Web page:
That, in turn, has all sorts of consequences for the cost of capital of oil and gas companies, which ultimately means that they will be able to do no more new oil and gas exploration. Furthermore, they would have to close down, gradually, what they’re doing now. That’s why the plastic industry is now selling itself as a “hero” of the fight against the coronavirus – and nothing could be further from the truth.
Photo by Assaad W. Razzouk
This podcast is a little later than usual, because to be honest, I did not know where to start from.
Do you know, for example, that so far this year, and since records began in 1850,
May is the warmest may ever;
April is the warmest April ever;
March was the fourth warmest March ever;
February is the second warmest February ever;
And January is the second warmest January ever.
And to top it all up, this year is 90% likely to be the warmest year ever.
So I wanted to talk about that initially, but then I also wanted to talk about the fact that Verkhoyansk, a Russian town in the Arctic that’s usually full of snow year-round, reported an astonishing temperature on 20 June of 38 degrees Centigrade. That’s 100 degrees Fahrenheit. That was not only a record, but also likely the highest temperature ever recorded North of the Arctic circle, as Siberian heat pushes the world to our hottest year since records began in 2020. Siberia has been hot pretty much all year with temperatures up to 10 degrees centigrade higher than average.
This is enormously meaningful because when you have freakish warming in Siberia, what you also have is a melting Arctic. When you have a melting Arctic, what you also have is thawing permafrost. What this means is that land that’s been frozen for hundreds of thousands of years, in some cases, is melting. That in turn means a continuous release of methane gas, a potent greenhouse gas with catastrophic consequences, topped up by a continuous release of thousands of microbes that have been frozen for hundreds of thousands of years.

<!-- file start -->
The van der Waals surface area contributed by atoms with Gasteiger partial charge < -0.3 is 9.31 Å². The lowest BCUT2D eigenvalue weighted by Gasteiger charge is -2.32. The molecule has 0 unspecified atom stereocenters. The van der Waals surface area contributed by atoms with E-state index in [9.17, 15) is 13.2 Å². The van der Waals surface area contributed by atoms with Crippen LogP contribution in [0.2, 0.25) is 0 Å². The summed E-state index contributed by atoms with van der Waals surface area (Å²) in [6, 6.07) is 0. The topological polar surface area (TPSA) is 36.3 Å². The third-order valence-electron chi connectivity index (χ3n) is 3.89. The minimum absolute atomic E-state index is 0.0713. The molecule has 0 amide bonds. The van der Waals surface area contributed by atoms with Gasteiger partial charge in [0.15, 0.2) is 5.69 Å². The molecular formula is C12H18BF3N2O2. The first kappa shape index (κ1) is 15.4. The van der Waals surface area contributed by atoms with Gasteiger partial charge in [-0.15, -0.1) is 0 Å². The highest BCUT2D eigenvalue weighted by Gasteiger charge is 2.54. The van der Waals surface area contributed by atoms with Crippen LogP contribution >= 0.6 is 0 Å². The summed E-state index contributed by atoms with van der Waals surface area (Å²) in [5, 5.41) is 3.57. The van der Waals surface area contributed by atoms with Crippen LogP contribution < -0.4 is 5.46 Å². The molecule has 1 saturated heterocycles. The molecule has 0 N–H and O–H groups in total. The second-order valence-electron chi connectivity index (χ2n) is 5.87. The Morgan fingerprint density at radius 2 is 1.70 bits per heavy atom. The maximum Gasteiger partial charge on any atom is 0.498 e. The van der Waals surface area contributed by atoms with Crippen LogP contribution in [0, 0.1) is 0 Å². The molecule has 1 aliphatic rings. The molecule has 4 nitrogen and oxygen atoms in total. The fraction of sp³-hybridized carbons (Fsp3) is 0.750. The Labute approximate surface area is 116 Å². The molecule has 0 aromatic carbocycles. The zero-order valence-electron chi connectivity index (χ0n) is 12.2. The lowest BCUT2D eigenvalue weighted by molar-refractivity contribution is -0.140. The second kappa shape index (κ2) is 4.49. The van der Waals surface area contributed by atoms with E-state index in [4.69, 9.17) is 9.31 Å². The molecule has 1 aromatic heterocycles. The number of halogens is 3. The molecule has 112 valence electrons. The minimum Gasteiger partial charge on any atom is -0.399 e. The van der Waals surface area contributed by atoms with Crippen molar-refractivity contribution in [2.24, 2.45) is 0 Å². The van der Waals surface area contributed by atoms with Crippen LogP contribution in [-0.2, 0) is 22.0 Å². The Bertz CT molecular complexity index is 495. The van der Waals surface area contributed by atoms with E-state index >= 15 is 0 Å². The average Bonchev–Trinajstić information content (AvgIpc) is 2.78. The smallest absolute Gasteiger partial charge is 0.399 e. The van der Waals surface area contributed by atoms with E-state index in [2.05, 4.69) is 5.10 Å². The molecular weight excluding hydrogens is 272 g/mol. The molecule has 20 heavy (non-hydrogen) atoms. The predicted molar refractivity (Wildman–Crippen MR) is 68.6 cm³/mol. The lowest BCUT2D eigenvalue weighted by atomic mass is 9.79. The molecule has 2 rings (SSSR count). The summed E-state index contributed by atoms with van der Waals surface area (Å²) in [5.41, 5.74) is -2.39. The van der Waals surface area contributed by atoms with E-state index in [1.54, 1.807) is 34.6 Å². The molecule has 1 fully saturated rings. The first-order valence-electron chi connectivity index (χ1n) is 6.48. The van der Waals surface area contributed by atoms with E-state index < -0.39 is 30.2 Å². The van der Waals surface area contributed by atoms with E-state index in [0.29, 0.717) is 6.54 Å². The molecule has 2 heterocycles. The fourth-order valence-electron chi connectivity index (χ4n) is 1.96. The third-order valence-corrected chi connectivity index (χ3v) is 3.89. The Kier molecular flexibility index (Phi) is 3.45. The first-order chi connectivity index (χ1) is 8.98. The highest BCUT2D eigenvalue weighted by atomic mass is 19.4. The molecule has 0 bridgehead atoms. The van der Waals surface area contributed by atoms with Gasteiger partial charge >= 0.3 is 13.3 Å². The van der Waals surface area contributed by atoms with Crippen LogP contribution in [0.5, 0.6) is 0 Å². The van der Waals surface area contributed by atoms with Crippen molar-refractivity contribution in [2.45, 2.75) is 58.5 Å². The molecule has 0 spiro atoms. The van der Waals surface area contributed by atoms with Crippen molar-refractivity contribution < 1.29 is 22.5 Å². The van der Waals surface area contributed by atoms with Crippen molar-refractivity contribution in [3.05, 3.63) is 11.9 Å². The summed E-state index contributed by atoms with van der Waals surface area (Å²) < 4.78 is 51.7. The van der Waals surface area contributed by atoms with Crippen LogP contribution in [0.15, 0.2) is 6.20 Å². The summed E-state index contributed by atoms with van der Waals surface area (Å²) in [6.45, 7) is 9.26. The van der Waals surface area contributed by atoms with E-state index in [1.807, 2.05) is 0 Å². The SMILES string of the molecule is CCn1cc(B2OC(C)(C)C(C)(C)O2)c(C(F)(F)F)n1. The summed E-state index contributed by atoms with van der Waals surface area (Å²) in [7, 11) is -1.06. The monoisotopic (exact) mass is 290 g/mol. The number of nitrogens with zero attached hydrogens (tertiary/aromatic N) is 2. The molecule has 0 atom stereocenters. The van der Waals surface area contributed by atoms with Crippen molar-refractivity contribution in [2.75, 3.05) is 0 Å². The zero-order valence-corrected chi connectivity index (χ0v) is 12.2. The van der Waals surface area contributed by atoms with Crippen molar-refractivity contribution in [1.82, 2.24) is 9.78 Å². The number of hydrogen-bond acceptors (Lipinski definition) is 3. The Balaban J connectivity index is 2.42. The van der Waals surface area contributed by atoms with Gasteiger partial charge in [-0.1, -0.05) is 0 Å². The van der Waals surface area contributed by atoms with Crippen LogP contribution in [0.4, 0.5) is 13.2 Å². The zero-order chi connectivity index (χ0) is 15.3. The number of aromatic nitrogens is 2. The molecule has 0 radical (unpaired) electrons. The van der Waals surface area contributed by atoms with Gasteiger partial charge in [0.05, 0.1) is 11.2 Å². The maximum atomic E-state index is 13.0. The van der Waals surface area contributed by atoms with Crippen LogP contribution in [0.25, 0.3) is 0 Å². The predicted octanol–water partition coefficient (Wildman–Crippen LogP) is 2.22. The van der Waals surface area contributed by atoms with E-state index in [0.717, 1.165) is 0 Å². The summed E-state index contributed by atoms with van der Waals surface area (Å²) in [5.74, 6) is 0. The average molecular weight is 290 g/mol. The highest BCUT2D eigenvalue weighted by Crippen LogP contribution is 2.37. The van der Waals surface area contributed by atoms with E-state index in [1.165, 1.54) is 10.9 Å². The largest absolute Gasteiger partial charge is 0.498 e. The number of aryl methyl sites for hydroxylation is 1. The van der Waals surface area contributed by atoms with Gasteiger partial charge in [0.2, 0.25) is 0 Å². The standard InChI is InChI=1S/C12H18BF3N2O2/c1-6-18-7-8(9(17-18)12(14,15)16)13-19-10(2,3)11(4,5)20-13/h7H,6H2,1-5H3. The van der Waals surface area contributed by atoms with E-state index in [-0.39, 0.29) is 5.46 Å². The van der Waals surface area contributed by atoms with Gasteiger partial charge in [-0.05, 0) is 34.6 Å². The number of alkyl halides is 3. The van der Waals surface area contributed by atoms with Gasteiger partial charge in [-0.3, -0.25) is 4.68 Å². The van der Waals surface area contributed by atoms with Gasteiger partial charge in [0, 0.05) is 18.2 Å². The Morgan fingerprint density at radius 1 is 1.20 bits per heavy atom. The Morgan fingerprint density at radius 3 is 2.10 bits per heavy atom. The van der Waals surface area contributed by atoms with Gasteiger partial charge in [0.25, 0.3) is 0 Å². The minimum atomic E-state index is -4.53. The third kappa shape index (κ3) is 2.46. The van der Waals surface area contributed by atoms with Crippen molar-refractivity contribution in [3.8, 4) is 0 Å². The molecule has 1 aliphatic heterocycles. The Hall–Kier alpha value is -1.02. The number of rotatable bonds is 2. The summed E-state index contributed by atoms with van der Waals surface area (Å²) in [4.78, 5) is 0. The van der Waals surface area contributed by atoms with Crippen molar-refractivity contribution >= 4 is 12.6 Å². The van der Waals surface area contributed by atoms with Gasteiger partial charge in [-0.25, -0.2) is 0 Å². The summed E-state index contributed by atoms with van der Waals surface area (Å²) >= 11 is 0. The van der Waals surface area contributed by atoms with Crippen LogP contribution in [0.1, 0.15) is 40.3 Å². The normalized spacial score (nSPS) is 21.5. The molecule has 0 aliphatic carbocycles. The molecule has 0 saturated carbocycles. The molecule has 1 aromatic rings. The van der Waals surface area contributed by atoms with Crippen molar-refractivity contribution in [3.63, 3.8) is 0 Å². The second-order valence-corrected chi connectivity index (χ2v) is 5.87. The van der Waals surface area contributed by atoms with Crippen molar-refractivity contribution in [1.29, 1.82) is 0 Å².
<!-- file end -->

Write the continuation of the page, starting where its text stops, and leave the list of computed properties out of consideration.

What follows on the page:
Freakish warming in Siberia means more climate change and potentially more and different and scary pandemics.
I wanted to cover that topic as well, but then I decided that instead what I wanted to focus on today (I could come back to the other two topics later this year, because I think warming is not going anywhere and it’s just getting worse), was something that really infuriates me and that’s propaganda from the plastic industry, which is pretending that it, the plastic industry, is a hero of the Coronavirus fight.
Yes, you heard that correctly.
Not even a week after the world health organization declared COVID-19 a pandemic, a guy who runs the U.S. lobbying group for plastic took advantage of the moment to send a letter to the U.S. government to overturn bans on single use plastic items. What he had in mind was not medical kit. He had in mind plastic straws and plastic cups and plastic containers and plastic bags. This guy took advantage of the Coronavirus to reposition or try to reposition plastic as a hero as in the super-sanitary choice, when it comes to many applications.